Chinese, among others, takes a different approach, sometimes referred to as A-not-A. Here, the polarity is redefined in the form of an alternative question: a rough translation might go something like, “Is he there or not?” (“He is/is not there?” comes closer to the original, at the expense of being horrible clunky.) Another option, more likely to be found in colloquial speech rather than formal grammar, is through liberal use of tag questions or something like them.

Tag questions themselves are likely to be marked only by the tag and its intonation, as above. Wh-questions, on the other hand, have potential for more variation in their formation. Many languages use question words like those in English, and they are commonly moved to the front of a sentence, functioning as their own question particles. That’s not the case everywhere, however; although it has a specific connotation in English, we can still ask, “You want what?” (Unlike polar questions, intonation isn’t a guide here. English continues to use rising pitch for wh-questions, but Russian, for instance, doesn’t.)

The answer

Asking a question is one thing. Answering it is quite another. And answers to questions have their own grammar and syntax beyond what a normal statement would require.

Very many languages, maybe even all of them, allow a speaker to omit quite a bit when responding to a question. “Yes” and “no” can be sentences all by themselves in English, as can “si” in Spanish or “non” in French. Not every language, though, has equivalents; some instead repeat part of the question in a positive or negative form. Still others have two versions of “yes” and “no”, with one pair used for answering positive sentences, the other for negatives. (Even those that don’t can vary in the meaning of “no” when it answers a negative question. Does that create a double negative? It does in Japanese, but not English.)

Beyond polar questions, how much of a reply you need often depends on what you’re being asked. In general, a lot of languages allow you to express only the most specific part of a phrase under question: “Where are you going?” can be answered by “Home.” A fuller answer would be “I’m going home,” but the short form is perfectly acceptable in speech, and not only in English.

Further questions

So that’s it for questions in general. Next, we’ll look at the very specific question of, er, questions in our conlangs.

First glance: Superpowers

It seems like each new day brings us a new tool for game development, whether it’s an engine, a framework, a library, or any of a number of other things. Best of all, many of these up-and-coming dev tools are open source and free, so even the poorest game makers (like me!) can use them. And the quality is only going up, too. No longer must indies be content with alpha-level, code-only engines, uncompiled libraries, and NES-era assets. No, even the zero-cost level of game development is becoming packed with tools that even professionals of a few years ago wished they could have had.

The one I’m looking at today is called Superpowers, by Sparklin Labs. It’s yet another HTML5 game maker that has recently been released as open source software, under the ISC license. (ISC is functionally equivalent to MIT or “new” BSD; basically, it’s not much more than “do what you want, but give us credit”.) It’s not entirely a volunteer effort, and there are a couple of options for supporting it. Their download host, indie game publisher itch.io, gives you a donation option, but the primary way to send money is through Patreon. (There’s a link on the Superpowers main page.)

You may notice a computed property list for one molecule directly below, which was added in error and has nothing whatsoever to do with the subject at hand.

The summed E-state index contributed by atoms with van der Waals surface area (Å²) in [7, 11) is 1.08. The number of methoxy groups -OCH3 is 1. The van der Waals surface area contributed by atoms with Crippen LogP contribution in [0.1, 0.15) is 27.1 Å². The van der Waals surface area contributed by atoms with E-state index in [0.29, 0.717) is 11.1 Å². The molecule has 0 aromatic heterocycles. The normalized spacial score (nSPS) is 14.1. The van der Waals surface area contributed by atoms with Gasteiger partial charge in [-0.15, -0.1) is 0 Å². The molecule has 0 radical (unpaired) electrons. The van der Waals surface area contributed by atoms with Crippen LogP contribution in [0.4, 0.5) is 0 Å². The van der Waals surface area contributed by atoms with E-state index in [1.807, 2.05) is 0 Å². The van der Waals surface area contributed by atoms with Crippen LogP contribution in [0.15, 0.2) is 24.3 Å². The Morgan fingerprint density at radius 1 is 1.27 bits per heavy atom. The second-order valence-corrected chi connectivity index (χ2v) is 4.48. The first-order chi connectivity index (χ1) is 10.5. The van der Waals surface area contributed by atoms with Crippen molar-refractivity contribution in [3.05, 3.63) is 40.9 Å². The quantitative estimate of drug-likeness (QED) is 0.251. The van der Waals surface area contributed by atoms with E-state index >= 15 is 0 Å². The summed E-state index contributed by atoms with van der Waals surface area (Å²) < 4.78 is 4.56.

Let’s take a look

What does Superpowers bring to the table? Well, first of all, it’s an HTML5 engine. The maker itself runs as a nativized web app, and games can be compiled into standalone apps or exported in a browser-friendly format. There’s also a mobile option using the Intel XDK, but I haven’t really looked into that.

Second, and even more important, is the fact that this engine comes with a visual editor. That’s something sorely lacking in the free HTML5 arena. Granted, it’s not exactly up to the level of the editors for Unity or Unreal, but it’s much better than what we had, i.e., not much. It’s got all the usual bells and whistles: tree-based scene management, component editors (these seem a little buggy on my machine, but that’s probably just a local thing), drag-and-drop actors, and so on. For what’s technically still a beta, it’s pretty nice.

Coding works about the same way. You can attach scripts to the various parts of a scene, and they’ll know what to do. The whole thing is mostly behavior-driven, following the component style that is so popular these days. The scripts themselves are written in TypeScript, and I’m a little ambivalent about that. On the one hand, it’s an easier way of writing JavaScript (Superpowers is HTML5-based, so it’s going to end up as JavaScript eventually). On the other, TypeScript is a Microsoft project, so you never know what might happen.

One of the big features that looks interesting is the collaboration support. The Superpowers “app” has a client-server architecture, and it takes advantage of it. When you start it, it creates a server. Now, that’s pretty common in Node applications, but Superpowers actually uses it. After a little initial setup, you can have other people connect to your editor instance and work with you in real-time. I can’t tell you how well that works, since I’m just a lonely guy, but if it comes anywhere close to what’s advertised, then…wow.

There’s a lot more than this, and what I’m seeing looks very good. There’s support for prefabs (like those in Unity) in the editor, for instance, and the engine has all the usual suspects: 2D physics, multiple cameras, etc. Debugging works like in Chrome, since the whole thing runs on NW.js. (IMO, Chrome is a horrible browser, but an okay wrapper for web apps. The developer tools aren’t half bad, though.)